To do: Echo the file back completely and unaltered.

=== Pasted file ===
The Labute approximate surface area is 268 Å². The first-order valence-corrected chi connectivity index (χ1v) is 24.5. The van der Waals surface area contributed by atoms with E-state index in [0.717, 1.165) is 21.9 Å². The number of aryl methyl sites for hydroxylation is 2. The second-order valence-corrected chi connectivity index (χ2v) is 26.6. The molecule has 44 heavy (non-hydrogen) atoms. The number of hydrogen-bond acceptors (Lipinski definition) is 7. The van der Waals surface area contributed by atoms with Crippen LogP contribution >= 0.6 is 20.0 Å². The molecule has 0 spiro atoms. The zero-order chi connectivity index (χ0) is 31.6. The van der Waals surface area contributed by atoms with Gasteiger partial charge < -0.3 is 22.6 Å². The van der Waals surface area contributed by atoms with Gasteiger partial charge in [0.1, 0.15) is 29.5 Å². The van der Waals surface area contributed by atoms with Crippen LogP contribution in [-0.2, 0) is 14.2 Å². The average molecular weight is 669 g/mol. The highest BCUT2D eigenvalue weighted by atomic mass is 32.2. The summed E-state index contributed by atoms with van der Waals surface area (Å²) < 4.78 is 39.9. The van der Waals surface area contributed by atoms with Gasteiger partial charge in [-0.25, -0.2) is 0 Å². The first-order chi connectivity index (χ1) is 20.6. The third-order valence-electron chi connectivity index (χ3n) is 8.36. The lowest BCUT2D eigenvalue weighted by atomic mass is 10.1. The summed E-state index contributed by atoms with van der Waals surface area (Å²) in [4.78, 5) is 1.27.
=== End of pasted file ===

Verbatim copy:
The Labute approximate surface area is 268 Å². The first-order valence-corrected chi connectivity index (χ1v) is 24.5. The van der Waals surface area contributed by atoms with E-state index in [0.717, 1.165) is 21.9 Å². The number of aryl methyl sites for hydroxylation is 2. The second-order valence-corrected chi connectivity index (χ2v) is 26.6. The molecule has 44 heavy (non-hydrogen) atoms. The number of hydrogen-bond acceptors (Lipinski definition) is 7. The van der Waals surface area contributed by atoms with Crippen LogP contribution >= 0.6 is 20.0 Å². The molecule has 0 spiro atoms. The zero-order chi connectivity index (χ0) is 31.6. The van der Waals surface area contributed by atoms with Gasteiger partial charge < -0.3 is 22.6 Å². The van der Waals surface area contributed by atoms with Gasteiger partial charge in [0.1, 0.15) is 29.5 Å². The van der Waals surface area contributed by atoms with Crippen LogP contribution in [-0.2, 0) is 14.2 Å². The average molecular weight is 669 g/mol. The highest BCUT2D eigenvalue weighted by atomic mass is 32.2. The summed E-state index contributed by atoms with van der Waals surface area (Å²) < 4.78 is 39.9. The van der Waals surface area contributed by atoms with Gasteiger partial charge in [-0.25, -0.2) is 0 Å². The first-order chi connectivity index (χ1) is 20.6. The third-order valence-electron chi connectivity index (χ3n) is 8.36. The lowest BCUT2D eigenvalue weighted by atomic mass is 10.1. The summed E-state index contributed by atoms with van der Waals surface area (Å²) in [4.78, 5) is 1.27.